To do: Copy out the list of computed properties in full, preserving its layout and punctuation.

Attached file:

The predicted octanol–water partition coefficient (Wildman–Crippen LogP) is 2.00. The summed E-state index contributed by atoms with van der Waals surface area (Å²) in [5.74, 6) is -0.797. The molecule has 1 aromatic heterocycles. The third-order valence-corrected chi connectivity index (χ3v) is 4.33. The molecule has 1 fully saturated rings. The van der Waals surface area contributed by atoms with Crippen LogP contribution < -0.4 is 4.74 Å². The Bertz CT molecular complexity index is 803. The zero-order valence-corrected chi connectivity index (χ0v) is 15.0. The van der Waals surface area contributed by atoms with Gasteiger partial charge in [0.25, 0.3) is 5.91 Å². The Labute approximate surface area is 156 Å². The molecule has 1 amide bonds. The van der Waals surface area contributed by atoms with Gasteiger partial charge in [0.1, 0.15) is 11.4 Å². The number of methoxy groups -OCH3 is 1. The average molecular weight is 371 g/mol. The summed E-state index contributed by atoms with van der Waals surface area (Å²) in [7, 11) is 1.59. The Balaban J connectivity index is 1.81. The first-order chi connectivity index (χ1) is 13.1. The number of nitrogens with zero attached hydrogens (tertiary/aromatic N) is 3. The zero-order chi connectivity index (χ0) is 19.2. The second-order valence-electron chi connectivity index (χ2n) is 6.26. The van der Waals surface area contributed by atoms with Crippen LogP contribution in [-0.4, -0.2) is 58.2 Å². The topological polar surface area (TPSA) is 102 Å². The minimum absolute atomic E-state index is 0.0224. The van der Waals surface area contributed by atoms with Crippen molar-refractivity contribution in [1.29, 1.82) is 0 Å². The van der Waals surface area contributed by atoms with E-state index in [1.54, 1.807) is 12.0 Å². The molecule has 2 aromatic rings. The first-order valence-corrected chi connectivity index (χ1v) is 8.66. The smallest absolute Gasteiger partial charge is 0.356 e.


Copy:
The predicted octanol–water partition coefficient (Wildman–Crippen LogP) is 2.00. The summed E-state index contributed by atoms with van der Waals surface area (Å²) in [5.74, 6) is -0.797. The molecule has 1 aromatic heterocycles. The third-order valence-corrected chi connectivity index (χ3v) is 4.33. The molecule has 1 fully saturated rings. The van der Waals surface area contributed by atoms with Crippen LogP contribution < -0.4 is 4.74 Å². The Bertz CT molecular complexity index is 803. The zero-order valence-corrected chi connectivity index (χ0v) is 15.0. The van der Waals surface area contributed by atoms with Gasteiger partial charge in [0.25, 0.3) is 5.91 Å². The Labute approximate surface area is 156 Å². The molecule has 1 amide bonds. The van der Waals surface area contributed by atoms with Gasteiger partial charge in [0.1, 0.15) is 11.4 Å². The number of methoxy groups -OCH3 is 1. The average molecular weight is 371 g/mol. The summed E-state index contributed by atoms with van der Waals surface area (Å²) in [7, 11) is 1.59. The Balaban J connectivity index is 1.81. The first-order chi connectivity index (χ1) is 13.1. The number of nitrogens with zero attached hydrogens (tertiary/aromatic N) is 3. The zero-order chi connectivity index (χ0) is 19.2. The second-order valence-electron chi connectivity index (χ2n) is 6.26. The van der Waals surface area contributed by atoms with Crippen LogP contribution in [-0.4, -0.2) is 58.2 Å². The topological polar surface area (TPSA) is 102 Å². The minimum absolute atomic E-state index is 0.0224. The van der Waals surface area contributed by atoms with Crippen molar-refractivity contribution in [1.29, 1.82) is 0 Å². The van der Waals surface area contributed by atoms with E-state index in [1.54, 1.807) is 12.0 Å². The molecule has 2 aromatic rings. The first-order valence-corrected chi connectivity index (χ1v) is 8.66. The smallest absolute Gasteiger partial charge is 0.356 e.